iPad challengers seen as having better chance in Europe - reportA new analysis claims tablet makers looking to compete with the iPad in the market may stand a better chance in Europe, though pricing could be an issue for Apple's rivals.
Research firm Forrester said on Tuesday that Apple's smaller retail presence in Europe poses an opportunity to competing companies including Samsung, Acer and Research in Motion, Reuters reports. The iPad maker has 52 stores in the region, compared to 238 in the United States.
"There is this opportunity for iPad challengers, but the competition is very fragmented. Competing with Apple will require a different approach from what we've seen so far," said analyst Sarah Rotman Epps.
But, in order to compete, competitors will need to cut their prices, as Apple's larger scale and efficient supply chain give it an advantage. "A competitor to Apple would have to put together the right content, the right price and the right channel strategy. There isn't anyone that has all three," she said.
"Manufacturers, retailers and operators we spoke with all commented on the failure of the first 7-inch tablets that attempted to compete with the iPad," Forrester said. "The newer generation of iPad challengers, such as the 10-inch Samsung Galaxy Tab and the Acer Iconia Tab, are getting better reception, but they're still at a disadvantage to Apple in terms of channel strategy."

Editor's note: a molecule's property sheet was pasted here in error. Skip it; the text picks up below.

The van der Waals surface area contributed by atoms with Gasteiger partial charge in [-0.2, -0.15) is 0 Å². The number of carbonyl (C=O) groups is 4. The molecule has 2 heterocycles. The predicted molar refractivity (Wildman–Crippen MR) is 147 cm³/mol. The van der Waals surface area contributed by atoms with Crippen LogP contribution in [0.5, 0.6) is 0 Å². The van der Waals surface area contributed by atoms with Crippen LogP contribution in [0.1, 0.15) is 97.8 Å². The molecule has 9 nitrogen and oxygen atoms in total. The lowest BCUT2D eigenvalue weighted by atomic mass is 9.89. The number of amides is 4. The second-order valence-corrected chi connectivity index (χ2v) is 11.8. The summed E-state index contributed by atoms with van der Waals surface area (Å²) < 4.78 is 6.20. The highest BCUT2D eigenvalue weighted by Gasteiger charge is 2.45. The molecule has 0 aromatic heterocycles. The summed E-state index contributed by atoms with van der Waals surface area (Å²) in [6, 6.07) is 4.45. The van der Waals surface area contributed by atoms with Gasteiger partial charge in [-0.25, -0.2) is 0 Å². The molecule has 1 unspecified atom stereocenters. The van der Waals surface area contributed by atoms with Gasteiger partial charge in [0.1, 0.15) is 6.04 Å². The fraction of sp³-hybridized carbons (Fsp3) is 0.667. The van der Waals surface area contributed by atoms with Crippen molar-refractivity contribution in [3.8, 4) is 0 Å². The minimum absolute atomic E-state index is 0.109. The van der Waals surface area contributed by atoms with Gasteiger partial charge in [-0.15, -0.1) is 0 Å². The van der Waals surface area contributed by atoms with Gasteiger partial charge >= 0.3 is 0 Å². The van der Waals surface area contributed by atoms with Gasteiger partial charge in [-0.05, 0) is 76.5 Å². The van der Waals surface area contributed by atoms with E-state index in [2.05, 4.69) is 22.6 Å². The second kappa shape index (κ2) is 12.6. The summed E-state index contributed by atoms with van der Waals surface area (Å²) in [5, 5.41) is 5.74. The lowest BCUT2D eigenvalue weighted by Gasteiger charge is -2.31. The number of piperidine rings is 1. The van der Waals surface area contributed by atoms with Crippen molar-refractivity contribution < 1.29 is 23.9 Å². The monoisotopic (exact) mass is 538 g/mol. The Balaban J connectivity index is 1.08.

The firm surveyed nearly 14,000 online consumers throughout Europe to find that between 2 and 7 percent of consumers surveyed own a tablet and 10 to 14 percent are interested in buying one. Tablet ownership was highest in Spain and lowest in France. Interest in tablets was highest in Germany.
Forrester sees Apple maintaining an 80 percent share of the tablet market in the U.S. and a 70 percent share in Europe in 2011. Europe is expected to account for 30 percent of worldwide tablet sales, which are forecast to reach 48 million units this year.
After first releasing the original iPad in the U.S. in April 2010, Apple quickly rolled the tablet out to several European countries. Apple's pricing results in a premium for European customers, who pay as much as $702 for the entry-level iPad 2, which costs $499 in the U.S.
Earlier this year, European regulators indicated that Google's Android operating system may help Apple avoid antitrust probes. The European Commission indicated that the touchscreen tablet market is "relatively new and evolving" and alternative platforms are emerging.
Apple sold 9.25 million iPads in the June quarter with growth of 183 percent year over year.